From NBC’s perspective, this move does make sense: They can undo the Jay Leno mistake at 10, and hopefully revive their 11:30 slot. Conan has been losing to David Letterman in the ratings—a battle Leno always won—since June, even occasionally to Letterman repeats. Surely, NBC hopes that Leno can retake his lead in his old timeslot. Conan, meanwhile, will supposedly get bumped back to 12. Continue reading

The Roast of Joan Rivers

Comedy Central aired the Roast of Joan Rivers on Sunday, so NPI Roast connoiseurs  John S and newcomer F.P. Santangelo (not related to the former Montreal Expo) sat down to discuss it:

John S: The Joan Rivers Roast wasn’t the best roast Comedy Central has ever done, or the worst; at this point the franchise has become so entrenched that consistent viewers know who and what to expect. The target at this point is incidental to the mere act of roasting. I’m not really a Joan Rivers fan, and I certainly wasn’t tuning in to see Kathy Griffin, but I think these Roasts are an underrated comic venue. The knock against them is that they seem to be exercises in repetition: Each comedian takes his or her turn making the same jokes. For this particular roast, the jokes seemed to oscillate between “Joan Rivers is really old” and “Joan Rivers has had a lot of plastic surgery.” What’s great about a Roast, however, is that it allows each comic on the dais to showcase a personal flair and interpretation of the same basic jokes. Sure, some of these comedians turn in jokes that are stale and boring and probably written by some intern, but plenty of comics have turned the Roast into a personal showcase. Gilbert Gottfried and Jeff Ross have each created a distinct voice in Roasts, and both were in traditional form at the Joan Rivers Roast. By far the funniest man on the dais, however, continues to be Greg Giraldo, who always seems to find the perfect balance of edgy, clever, and original humor. Giraldo is the Michael Jordan of Comedy Central Roasts, and he turned in another stellar performance on Sunday. Do you think Giraldo lived up to his own high standards?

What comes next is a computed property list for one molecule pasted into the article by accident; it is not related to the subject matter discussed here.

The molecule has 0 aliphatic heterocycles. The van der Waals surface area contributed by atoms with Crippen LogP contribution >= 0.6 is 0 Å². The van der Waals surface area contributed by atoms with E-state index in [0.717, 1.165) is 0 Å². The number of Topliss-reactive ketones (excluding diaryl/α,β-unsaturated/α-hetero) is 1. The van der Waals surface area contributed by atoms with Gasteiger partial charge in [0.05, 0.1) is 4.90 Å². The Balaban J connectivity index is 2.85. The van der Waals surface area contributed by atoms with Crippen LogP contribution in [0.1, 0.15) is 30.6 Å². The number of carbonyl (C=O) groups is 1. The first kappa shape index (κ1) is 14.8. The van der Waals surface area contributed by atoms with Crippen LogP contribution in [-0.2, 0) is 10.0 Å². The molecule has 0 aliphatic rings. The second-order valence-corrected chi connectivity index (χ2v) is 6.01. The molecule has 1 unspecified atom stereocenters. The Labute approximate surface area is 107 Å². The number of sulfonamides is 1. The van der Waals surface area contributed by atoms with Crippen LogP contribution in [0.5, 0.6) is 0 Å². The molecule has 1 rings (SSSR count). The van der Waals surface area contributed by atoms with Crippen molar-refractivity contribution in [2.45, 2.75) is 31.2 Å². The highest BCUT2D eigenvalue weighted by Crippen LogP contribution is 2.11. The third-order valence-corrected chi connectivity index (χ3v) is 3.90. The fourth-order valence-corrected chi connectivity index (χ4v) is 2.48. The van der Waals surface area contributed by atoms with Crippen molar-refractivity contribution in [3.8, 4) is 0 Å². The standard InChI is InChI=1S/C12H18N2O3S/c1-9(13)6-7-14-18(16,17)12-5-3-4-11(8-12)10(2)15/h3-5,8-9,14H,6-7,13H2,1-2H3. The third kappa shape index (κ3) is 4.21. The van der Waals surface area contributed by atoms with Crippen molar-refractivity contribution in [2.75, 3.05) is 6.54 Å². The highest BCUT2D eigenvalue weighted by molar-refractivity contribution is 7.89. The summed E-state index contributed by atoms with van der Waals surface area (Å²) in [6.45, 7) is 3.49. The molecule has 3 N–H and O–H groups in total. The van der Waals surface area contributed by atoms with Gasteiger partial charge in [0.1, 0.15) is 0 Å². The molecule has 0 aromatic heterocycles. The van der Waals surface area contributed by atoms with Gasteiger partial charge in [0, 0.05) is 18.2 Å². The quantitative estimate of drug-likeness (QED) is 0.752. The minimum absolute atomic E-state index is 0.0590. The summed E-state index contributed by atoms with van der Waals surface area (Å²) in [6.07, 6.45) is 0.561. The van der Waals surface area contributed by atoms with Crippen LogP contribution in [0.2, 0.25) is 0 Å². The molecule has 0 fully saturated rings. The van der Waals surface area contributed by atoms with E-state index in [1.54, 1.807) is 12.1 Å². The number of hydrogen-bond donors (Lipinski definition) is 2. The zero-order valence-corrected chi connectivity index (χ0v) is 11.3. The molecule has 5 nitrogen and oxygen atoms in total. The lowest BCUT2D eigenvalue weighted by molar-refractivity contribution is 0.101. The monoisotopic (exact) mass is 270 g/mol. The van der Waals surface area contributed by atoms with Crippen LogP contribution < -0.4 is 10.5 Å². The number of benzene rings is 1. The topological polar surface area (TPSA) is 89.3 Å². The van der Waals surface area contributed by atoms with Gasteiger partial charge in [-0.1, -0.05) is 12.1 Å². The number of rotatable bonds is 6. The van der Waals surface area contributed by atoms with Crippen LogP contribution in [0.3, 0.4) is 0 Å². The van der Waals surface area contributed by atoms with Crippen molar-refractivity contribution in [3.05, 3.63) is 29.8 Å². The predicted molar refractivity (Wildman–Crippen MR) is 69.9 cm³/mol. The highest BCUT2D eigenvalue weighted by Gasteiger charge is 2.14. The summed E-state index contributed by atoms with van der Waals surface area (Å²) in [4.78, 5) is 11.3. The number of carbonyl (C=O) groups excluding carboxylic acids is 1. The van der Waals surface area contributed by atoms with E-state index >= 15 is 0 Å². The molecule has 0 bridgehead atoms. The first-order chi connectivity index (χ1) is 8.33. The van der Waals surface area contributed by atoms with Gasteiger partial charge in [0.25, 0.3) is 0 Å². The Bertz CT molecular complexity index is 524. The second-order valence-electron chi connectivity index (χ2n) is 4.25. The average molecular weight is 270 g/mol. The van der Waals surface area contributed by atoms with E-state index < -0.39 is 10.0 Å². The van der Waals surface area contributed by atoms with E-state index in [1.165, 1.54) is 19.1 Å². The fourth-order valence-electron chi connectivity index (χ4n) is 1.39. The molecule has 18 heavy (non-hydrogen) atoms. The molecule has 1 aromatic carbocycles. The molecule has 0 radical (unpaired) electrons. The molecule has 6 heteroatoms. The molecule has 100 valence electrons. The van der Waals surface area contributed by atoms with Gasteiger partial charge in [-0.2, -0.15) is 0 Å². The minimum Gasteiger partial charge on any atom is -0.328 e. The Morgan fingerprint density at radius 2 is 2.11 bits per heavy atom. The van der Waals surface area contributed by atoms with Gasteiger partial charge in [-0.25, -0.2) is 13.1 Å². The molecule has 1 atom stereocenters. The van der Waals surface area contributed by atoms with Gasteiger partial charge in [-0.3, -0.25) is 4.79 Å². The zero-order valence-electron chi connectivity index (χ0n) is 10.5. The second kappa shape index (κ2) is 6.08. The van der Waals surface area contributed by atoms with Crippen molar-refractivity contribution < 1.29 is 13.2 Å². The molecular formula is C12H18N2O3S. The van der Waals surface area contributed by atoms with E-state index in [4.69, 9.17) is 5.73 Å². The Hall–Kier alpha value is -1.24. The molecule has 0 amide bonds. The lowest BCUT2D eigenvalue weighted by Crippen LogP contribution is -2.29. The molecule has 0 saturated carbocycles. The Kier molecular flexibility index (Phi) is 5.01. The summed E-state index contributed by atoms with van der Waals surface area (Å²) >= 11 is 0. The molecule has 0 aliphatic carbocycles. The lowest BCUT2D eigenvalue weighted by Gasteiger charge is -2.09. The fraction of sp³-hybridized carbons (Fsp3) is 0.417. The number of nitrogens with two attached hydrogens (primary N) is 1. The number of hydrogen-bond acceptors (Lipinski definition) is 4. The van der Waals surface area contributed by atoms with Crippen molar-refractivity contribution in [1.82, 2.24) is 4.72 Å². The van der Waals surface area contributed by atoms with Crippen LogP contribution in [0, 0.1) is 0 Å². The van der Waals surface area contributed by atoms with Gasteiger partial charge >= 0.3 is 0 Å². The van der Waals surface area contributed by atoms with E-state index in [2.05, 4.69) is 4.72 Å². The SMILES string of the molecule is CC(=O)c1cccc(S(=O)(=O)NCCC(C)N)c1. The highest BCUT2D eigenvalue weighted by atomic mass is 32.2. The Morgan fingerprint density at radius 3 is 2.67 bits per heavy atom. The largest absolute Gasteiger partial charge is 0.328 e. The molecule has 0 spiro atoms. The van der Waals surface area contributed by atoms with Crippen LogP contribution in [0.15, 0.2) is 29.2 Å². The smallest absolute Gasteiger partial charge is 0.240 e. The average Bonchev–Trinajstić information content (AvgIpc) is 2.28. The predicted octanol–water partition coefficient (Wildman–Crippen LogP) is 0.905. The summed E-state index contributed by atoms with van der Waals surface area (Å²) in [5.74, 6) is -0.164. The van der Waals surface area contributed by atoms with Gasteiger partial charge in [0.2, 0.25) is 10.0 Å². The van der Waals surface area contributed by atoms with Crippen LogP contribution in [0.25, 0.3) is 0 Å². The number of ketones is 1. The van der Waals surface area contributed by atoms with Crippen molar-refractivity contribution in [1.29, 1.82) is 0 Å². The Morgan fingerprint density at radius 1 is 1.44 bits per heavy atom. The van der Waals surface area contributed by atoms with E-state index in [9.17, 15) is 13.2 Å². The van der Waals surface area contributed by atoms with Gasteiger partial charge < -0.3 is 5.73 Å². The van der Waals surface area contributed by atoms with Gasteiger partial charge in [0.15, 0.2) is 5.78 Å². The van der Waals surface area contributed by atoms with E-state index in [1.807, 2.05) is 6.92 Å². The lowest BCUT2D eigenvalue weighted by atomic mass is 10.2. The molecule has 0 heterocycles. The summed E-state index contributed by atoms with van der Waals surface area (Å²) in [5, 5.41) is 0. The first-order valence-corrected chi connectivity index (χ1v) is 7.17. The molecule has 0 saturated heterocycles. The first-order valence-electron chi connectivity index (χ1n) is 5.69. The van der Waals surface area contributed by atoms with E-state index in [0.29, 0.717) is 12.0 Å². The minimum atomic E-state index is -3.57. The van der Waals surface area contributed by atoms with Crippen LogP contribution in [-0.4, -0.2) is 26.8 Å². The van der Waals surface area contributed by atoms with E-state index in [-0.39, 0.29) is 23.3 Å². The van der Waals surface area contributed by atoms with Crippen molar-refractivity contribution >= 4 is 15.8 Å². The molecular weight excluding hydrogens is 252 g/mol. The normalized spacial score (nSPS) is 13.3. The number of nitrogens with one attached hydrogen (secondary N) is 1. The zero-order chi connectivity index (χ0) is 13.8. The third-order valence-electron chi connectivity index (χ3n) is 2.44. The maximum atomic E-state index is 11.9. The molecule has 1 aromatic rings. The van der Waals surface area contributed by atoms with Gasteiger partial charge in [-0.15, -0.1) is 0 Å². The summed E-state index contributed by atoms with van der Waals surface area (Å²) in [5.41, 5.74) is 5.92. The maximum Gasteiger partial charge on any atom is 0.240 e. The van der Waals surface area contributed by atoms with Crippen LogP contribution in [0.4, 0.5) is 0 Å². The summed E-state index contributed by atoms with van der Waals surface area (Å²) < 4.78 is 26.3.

F.P. Santangelo: Sure, Greg Giraldo was great. Of course, you’d probably forgive a guy that talented if he didn’t bring his best material to a Roast of someone like Joan Rivers, but I thought he turned in a solid set. Hopefully he’ll catch a little more publicity after his upcoming  special (“Midlife Vices,” Sunday, August 16 at 10 pm on Comedy Central). I agree that he represents the gold standard for roasting, but what also distinguishes him is his versatility as a comedian. I’ve never seen Jeff Ross or Gilbert Gottfried excel in any other venue (Aladdin doesn’t count), but Giraldo is a great stand-up comic. I guess it’s just interesting that to be branded as a lethal roaster might have been the best thing to happen to Jeff Ross, and only a bittersweet success for Greg Giraldo. Of course, what’s frustrating is that many members of the dais aren’t even comedians, so the supposed opportunity to “showcase a personal flair” is often replaced by mediocre material delivered by terribly unskilled celebrities like Maureen McCormick, Donald Trump, and of course the completely inept Farrah Fawcett. If laughter really is the best medicine, that’s probably why she died. Continue reading